Newspaper headlines: Lifeline for UK culture and stamp duty 'holiday'
The government's rescue package for the arts prompts widespread sighs of relief on Monday's front pages.
Industry publication the Stage says the announcement follows "more than a month of intense campaigning" by industry leaders who - according to the Financial Times - convinced Chancellor Rishi Sunak that the continued closure of theatres, concert halls and galleries could "devastate the UK's cultural life".
Playwright James Graham is taken aback by the size of the £1.5bn package - telling the Guardian it is "surprisingly ambitious" and bigger than most people in the arts had dared dream of.
The Sun says the money should help venues cover wage costs - including those of freelance staff who've missed out on other help from the Treasury - but that it's still unclear how freelancers can claim it.
The Daily Telegraph warns it will still be some time before performing arts spaces can put on shows again.
Government sources tell the paper that ministers are reluctant to set a date for reopening - as it is not financially viable for many venues unless social distancing is scrapped altogether.
In its editorial, the Telegraph urges a rethink. "The theatres don't need more bailouts from the government," it claims, "they need audiences."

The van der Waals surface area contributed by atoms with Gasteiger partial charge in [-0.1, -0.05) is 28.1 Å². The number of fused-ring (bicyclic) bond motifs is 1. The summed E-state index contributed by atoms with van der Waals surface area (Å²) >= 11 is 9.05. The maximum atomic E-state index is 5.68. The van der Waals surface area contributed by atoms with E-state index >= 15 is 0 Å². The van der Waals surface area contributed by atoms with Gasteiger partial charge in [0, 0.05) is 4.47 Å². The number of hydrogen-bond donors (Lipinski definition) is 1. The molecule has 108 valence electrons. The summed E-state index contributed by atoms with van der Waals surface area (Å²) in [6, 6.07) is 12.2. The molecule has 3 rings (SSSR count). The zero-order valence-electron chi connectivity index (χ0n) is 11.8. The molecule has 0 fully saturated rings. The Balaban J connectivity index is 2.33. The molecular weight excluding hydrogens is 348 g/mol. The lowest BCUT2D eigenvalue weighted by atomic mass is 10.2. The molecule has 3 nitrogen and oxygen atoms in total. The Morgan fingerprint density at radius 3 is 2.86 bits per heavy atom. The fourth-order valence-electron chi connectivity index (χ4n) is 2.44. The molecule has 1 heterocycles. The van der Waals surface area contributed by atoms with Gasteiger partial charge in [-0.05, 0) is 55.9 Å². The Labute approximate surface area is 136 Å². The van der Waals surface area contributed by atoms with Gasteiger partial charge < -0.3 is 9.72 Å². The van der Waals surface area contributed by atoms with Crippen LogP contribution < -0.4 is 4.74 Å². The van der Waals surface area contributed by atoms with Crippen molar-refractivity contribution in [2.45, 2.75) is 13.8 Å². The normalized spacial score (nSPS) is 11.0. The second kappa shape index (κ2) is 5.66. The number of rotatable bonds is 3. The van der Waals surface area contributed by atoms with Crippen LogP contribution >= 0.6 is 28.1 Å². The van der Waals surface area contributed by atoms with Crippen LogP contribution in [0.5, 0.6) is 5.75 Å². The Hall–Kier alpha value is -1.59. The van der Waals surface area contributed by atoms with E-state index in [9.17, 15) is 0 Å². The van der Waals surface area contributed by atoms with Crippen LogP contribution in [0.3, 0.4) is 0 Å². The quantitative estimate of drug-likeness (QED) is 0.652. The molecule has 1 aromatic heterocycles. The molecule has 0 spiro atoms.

The Daily Mirror claims that FBI agents almost had their cover blown as they prepared to arrest Ghislaine Maxwell on suspicion of trafficking underage girls on behalf of the convicted paedophile, Jeffrey Epstein.
The paper says that armed teams - supported by spy planes - were about to storm her home in New Hampshire last week when a neighbour appeared, demanding to know who they were.
The man then reportedly asked his wife to call the police after the agents told him they were part of an "aerial map society". Ms Maxwell - who's now in custody - has previously denied any knowledge of Epstein's offending.
Elsewhere, the Times reports researchers believe they may be able to work out how many eggs a woman has left in her ovaries by analysing her hair.
A team from Spain and the US has found what it says are "biologically relevant" levels of a fertility hormone in human hair, which would normally be obtained from blood samples.
Tests for the hormone are increasingly being offered by fertility clinics to measure so-called "ovarian reserve", although experts point out that they can't predict a woman's chance of natural conception or when the menopause will begin.
And "Déjà vu to a kill" is how the Daily Mail describes the reproduction of one of cinema's most iconic cars.
Some 28 replicas of the silver Aston Martin DB5 made famous by Sean Connery in the James Bond film, Goldfinger, are being built - complete with the obligatory array of gadgets.
They include a flip-top gearstick, revolving number plates and battering rams - at the front and the rear.
Three-quarters of the cars have already been sold, but diehard 007 fans can snap up one of the remaining ones for a mere £3.3m.